Colour discrimination against persons with
albinism in South Africa
M Mswela, LLB, LLM; M Nöthling-Slabbert, BA, BA Hons, MA, DLitt, LLB, LLD

Department of Jurisprudence, School of Law, University of South Africa, Pretoria, South Africa

Corresponding author: M Nöthling-Slabbert (

This article explores issues relating to discrimination against persons living with albinism,
against the background of colour discrimination. It also addresses calls for ‘colourism’ to be
recognised as a distinct form of discrimination. Although colour as grounds for discrimination is
prohibited in the equality clause of the Constitution, it is conventionally grouped with race and
ethnicity when unfair discrimination is interpreted. We argue that discrimination against persons
living with albinism should be possible based on colour as a prohibited ground, independent
from race or ethnic considerations.
S Afr J BL 2013;6(1):25-27. DOI:10.7196/SAJBL.236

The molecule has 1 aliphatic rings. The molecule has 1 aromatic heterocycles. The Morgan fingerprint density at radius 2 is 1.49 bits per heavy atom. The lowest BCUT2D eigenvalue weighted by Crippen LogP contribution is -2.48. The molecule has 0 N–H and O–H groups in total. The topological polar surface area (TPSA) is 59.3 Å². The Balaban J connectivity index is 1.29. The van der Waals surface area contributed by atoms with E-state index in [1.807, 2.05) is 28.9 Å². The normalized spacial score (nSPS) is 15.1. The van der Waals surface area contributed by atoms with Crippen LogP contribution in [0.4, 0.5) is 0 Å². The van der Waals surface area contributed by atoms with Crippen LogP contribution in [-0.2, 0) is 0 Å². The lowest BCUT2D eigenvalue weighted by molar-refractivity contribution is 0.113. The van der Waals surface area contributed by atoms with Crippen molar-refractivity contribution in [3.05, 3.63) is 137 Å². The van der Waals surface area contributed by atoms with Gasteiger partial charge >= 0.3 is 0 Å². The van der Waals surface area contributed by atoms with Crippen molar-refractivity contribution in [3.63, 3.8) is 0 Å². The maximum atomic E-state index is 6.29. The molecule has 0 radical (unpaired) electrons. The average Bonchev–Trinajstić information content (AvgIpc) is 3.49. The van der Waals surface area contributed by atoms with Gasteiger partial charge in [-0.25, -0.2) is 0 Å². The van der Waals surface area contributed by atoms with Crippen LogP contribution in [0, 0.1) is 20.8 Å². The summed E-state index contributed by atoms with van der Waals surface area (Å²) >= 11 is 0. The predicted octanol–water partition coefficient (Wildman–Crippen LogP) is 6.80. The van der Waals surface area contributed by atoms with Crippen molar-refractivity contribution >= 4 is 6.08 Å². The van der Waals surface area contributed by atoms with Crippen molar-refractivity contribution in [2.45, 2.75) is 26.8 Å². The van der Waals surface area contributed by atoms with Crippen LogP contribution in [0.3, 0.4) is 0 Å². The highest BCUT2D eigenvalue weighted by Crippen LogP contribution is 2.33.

Diverse sociological and psychological factors give skin colour its present connotations.1 In the
history of Africa, discrimination on the basis of skin colour is not new – the system of privilege
and prejudice founded on the extent of lightness or darkness of a person’s skin colour has been
addressed with such phrases as ‘colourism’, ‘shadism’, ‘skin tone bias’, ‘pigmentocracy’ and
‘colour complex’.2
Any label used to describe a person’s skin colour is fraught with problems, and may point to
discrimination, stereotyping and perceptions of beauty, even between those of the same race.2
For people living with albinism, their skin colour leads to negative social constructions amongst
Africans, including beliefs that they are evil cannibals or cursed.3 In some areas, including
Namibia, persons living with albinism have to hide out of fear of being killed and their body
parts used in muti rituals. In Tanzania, sangomas (‘jujumen’) believe that albinos are immortal
and that their genitals bring wealth; in South Africa, they are often perceived as a curse.3
We explore the issue of unfair discrimination against persons living with albinism, focusing
specifically on colour as prohibited grounds for discrimination in terms of section 9(3) of the
Constitution of the Republic of South Africa.4 Discrimination based on albinism has received
scant attention in the South African legal context. Because persons living with albinism are a

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